General Sentencing Principles
- Multiple or Continuing Offences
- Double Punishment
- Part IB: Sentencing of Federal Offenders
- Taking into Account Other Offences
- Victim of the Offence
- One Transaction Rule
- Section 16A
- Sentencing Factors
- Totality Principle
- Nature and Circumstances of the Offence
- Physical Condition
- Injury, Loss or Damage
- Consistency in Federal Sentencing
- Mental Condition
- The Impact of COVID-19 on Federal Sentencing
- Offender’s Family and Dependants
- Failure to Comply with Order or Obligation
- Course of Conduct
- Hardship to the Offender
- Contrition and Reparation
- Cultural Background
- Guilty Plea
- Adequacy of Punishment
Sentencing Options and Procedures
- Additional Sentencing Alternatives
- Breach of Conditional Release Bonds After Conviction
- Commencement of Federal Sentences
- Cumulative and Concurrent Sentences
- Conditional Release Orders After Conviction
- Hospital Orders
- Custodial Sentence
- Summary Disposition for Mental Illness
- Non Parole Period and Recognizance Release Orders
- Release on Parole or Licence
- Pre-Release Schemes and Leave of Absence
- Program Probation Orders
- Psychiatric Probation Orders
- Options without Proceeding to Conviction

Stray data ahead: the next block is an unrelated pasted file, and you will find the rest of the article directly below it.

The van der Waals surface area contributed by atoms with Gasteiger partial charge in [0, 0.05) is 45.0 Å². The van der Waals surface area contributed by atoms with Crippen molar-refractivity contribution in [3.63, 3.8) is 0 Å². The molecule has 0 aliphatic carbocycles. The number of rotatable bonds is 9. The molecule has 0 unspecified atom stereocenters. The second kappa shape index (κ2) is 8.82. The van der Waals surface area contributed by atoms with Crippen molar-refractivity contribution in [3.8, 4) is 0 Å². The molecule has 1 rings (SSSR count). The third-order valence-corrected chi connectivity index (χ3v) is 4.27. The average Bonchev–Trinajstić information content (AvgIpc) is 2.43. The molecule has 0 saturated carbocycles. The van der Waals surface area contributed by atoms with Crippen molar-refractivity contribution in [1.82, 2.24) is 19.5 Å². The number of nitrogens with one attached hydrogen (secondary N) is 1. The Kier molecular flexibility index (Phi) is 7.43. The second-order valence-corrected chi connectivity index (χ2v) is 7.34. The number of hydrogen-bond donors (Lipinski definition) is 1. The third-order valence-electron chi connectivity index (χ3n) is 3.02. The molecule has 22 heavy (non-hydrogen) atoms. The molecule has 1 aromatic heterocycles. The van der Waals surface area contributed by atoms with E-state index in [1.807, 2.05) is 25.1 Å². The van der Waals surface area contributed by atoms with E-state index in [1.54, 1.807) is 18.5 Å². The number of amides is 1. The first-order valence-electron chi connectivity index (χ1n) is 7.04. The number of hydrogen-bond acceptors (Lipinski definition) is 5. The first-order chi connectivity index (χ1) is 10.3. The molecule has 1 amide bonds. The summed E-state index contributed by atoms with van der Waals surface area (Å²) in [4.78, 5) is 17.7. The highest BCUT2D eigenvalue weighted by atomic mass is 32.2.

- Table of Options
- Victim Impact Statements
- Sentencing Methodology
- Particular Sentencing Circumstances
- Ancillary Orders
The content on this page was last reviewed on 22 January 2021.
1. Relationship with Pregoative of Mercy and Pardons
Section 21D provides that Part IB of the Crimes Act 1914 (Cth) does not affect the powers vested in the Governor-General in the exercise of the royal prerogative of mercy.
Section 19AP separately empowers the Attorney-General to grant any prisoner serving a federal sentence a licence to be released from prison for the balance of the sentence. See Release on Parole or Licence.
The royal prerogative of mercy is an executive power vested in the Queen and is exercisable by the Governor-General.1
In Attorney-General (Cth) v Ogawa  FCAFC 180, the Court considered that it was preferable to describe a petition to the Governor-General as an ‘application for an exercise of Constitutional executive power under s 61 of the Constitution’ rather than an exercise of the ‘prerogative of mercy’.2
1.1 Statutory Referral
Courts may have cases referred to them under the royal prerogative of mercy through statutory referral schemes pursuant to s 68 of the Judiciary Act 1903 (Cth).
In Yasmin v Attorney-General of the Commonwealth of Australia  FCAFC 145, the Court held that s 68 of the Judiciary Act 1903 (Cth) ‘picks up and applies’ s 140 of the Sentencing Act 1995 (WA). This allowed the Commonwealth Attorney-General to refer a petition for the royal prerogative of mercy in a federal case to the West Australian Court of Appeal: see Jasmin v The Queen  WASCA 122. Similar legislation is in operation in other states and territories.3
2. Judicial Exercise of Mercy
Courts have an inherent and longstanding historical power to exercise mercy where the individual circumstances of the offender, or the offence, so warrant.
In R v Miceli  4 VR 588, Tadgell JA stated at 592: